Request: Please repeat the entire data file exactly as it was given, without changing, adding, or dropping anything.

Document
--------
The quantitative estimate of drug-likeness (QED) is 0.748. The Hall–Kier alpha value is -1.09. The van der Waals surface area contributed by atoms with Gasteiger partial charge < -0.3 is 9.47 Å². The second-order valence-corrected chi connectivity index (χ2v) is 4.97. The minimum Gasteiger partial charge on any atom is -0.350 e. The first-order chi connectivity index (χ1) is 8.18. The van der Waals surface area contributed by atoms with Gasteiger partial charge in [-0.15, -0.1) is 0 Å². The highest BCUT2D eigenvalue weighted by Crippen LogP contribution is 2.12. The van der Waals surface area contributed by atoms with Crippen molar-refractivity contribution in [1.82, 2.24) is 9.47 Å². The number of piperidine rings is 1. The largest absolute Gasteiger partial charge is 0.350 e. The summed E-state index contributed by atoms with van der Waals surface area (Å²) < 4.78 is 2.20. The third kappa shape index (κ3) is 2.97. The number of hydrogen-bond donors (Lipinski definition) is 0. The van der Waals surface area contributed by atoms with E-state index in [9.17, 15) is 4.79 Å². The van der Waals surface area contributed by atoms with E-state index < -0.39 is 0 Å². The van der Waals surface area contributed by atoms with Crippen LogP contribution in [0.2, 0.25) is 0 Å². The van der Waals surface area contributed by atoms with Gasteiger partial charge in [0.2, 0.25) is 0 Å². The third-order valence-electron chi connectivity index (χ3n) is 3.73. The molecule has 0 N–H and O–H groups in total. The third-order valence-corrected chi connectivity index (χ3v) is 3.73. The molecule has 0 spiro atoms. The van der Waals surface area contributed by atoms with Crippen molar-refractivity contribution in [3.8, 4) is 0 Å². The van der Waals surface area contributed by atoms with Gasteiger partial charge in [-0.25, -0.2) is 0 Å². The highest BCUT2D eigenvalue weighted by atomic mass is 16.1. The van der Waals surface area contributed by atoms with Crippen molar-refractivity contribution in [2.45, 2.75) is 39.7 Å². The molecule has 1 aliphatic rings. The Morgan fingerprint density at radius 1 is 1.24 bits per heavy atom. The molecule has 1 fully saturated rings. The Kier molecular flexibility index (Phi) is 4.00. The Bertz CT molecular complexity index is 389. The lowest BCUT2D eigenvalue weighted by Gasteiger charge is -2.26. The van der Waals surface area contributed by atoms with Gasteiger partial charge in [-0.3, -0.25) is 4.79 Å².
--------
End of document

The quantitative estimate of drug-likeness (QED) is 0.748. The Hall–Kier alpha value is -1.09. The van der Waals surface area contributed by atoms with Gasteiger partial charge < -0.3 is 9.47 Å². The second-order valence-corrected chi connectivity index (χ2v) is 4.97. The minimum Gasteiger partial charge on any atom is -0.350 e. The first-order chi connectivity index (χ1) is 8.18. The van der Waals surface area contributed by atoms with Gasteiger partial charge in [-0.15, -0.1) is 0 Å². The highest BCUT2D eigenvalue weighted by Crippen LogP contribution is 2.12. The van der Waals surface area contributed by atoms with Crippen molar-refractivity contribution in [1.82, 2.24) is 9.47 Å². The number of piperidine rings is 1. The largest absolute Gasteiger partial charge is 0.350 e. The summed E-state index contributed by atoms with van der Waals surface area (Å²) < 4.78 is 2.20. The third kappa shape index (κ3) is 2.97. The number of hydrogen-bond donors (Lipinski definition) is 0. The van der Waals surface area contributed by atoms with E-state index in [9.17, 15) is 4.79 Å². The van der Waals surface area contributed by atoms with E-state index < -0.39 is 0 Å². The van der Waals surface area contributed by atoms with Crippen LogP contribution in [0.2, 0.25) is 0 Å². The van der Waals surface area contributed by atoms with Gasteiger partial charge in [0.2, 0.25) is 0 Å². The third-order valence-electron chi connectivity index (χ3n) is 3.73. The molecule has 0 N–H and O–H groups in total. The third-order valence-corrected chi connectivity index (χ3v) is 3.73. The molecule has 0 spiro atoms. The van der Waals surface area contributed by atoms with Crippen molar-refractivity contribution in [3.8, 4) is 0 Å². The van der Waals surface area contributed by atoms with Gasteiger partial charge in [-0.25, -0.2) is 0 Å². The highest BCUT2D eigenvalue weighted by atomic mass is 16.1. The van der Waals surface area contributed by atoms with Crippen molar-refractivity contribution in [2.45, 2.75) is 39.7 Å². The molecule has 1 aliphatic rings. The Morgan fingerprint density at radius 1 is 1.24 bits per heavy atom. The molecule has 1 fully saturated rings. The Kier molecular flexibility index (Phi) is 4.00. The Bertz CT molecular complexity index is 389. The lowest BCUT2D eigenvalue weighted by Gasteiger charge is -2.26. The van der Waals surface area contributed by atoms with Gasteiger partial charge in [-0.3, -0.25) is 4.79 Å².